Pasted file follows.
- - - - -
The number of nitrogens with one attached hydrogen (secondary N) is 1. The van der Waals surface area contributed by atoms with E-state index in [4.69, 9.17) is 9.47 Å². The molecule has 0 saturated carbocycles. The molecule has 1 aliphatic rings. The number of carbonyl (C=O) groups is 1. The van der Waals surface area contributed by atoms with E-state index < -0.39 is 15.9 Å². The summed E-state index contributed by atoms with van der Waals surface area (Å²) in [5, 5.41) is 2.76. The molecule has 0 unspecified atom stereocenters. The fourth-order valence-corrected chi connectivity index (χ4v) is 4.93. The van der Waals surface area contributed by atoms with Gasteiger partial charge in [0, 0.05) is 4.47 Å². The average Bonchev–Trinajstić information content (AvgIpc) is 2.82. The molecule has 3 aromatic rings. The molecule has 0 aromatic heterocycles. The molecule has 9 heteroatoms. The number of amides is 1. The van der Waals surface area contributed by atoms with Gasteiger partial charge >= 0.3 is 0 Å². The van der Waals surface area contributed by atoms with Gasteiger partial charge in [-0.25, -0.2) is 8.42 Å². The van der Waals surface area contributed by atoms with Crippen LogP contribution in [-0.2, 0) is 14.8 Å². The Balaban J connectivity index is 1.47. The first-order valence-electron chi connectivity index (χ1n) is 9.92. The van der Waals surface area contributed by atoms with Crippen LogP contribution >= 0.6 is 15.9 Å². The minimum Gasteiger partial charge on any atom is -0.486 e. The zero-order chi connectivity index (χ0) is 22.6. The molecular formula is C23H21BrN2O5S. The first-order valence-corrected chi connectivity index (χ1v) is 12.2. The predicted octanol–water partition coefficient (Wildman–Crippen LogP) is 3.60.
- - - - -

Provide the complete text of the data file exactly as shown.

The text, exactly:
The number of nitrogens with one attached hydrogen (secondary N) is 1. The van der Waals surface area contributed by atoms with E-state index in [4.69, 9.17) is 9.47 Å². The molecule has 0 saturated carbocycles. The molecule has 1 aliphatic rings. The number of carbonyl (C=O) groups is 1. The van der Waals surface area contributed by atoms with E-state index < -0.39 is 15.9 Å². The summed E-state index contributed by atoms with van der Waals surface area (Å²) in [5, 5.41) is 2.76. The molecule has 0 unspecified atom stereocenters. The fourth-order valence-corrected chi connectivity index (χ4v) is 4.93. The van der Waals surface area contributed by atoms with Gasteiger partial charge in [0, 0.05) is 4.47 Å². The average Bonchev–Trinajstić information content (AvgIpc) is 2.82. The molecule has 3 aromatic rings. The molecule has 0 aromatic heterocycles. The molecule has 9 heteroatoms. The number of amides is 1. The van der Waals surface area contributed by atoms with Gasteiger partial charge >= 0.3 is 0 Å². The van der Waals surface area contributed by atoms with Gasteiger partial charge in [-0.25, -0.2) is 8.42 Å². The van der Waals surface area contributed by atoms with Crippen LogP contribution in [-0.2, 0) is 14.8 Å². The Balaban J connectivity index is 1.47. The first-order valence-electron chi connectivity index (χ1n) is 9.92. The van der Waals surface area contributed by atoms with Crippen LogP contribution >= 0.6 is 15.9 Å². The minimum Gasteiger partial charge on any atom is -0.486 e. The zero-order chi connectivity index (χ0) is 22.6. The molecular formula is C23H21BrN2O5S. The first-order valence-corrected chi connectivity index (χ1v) is 12.2. The predicted octanol–water partition coefficient (Wildman–Crippen LogP) is 3.60.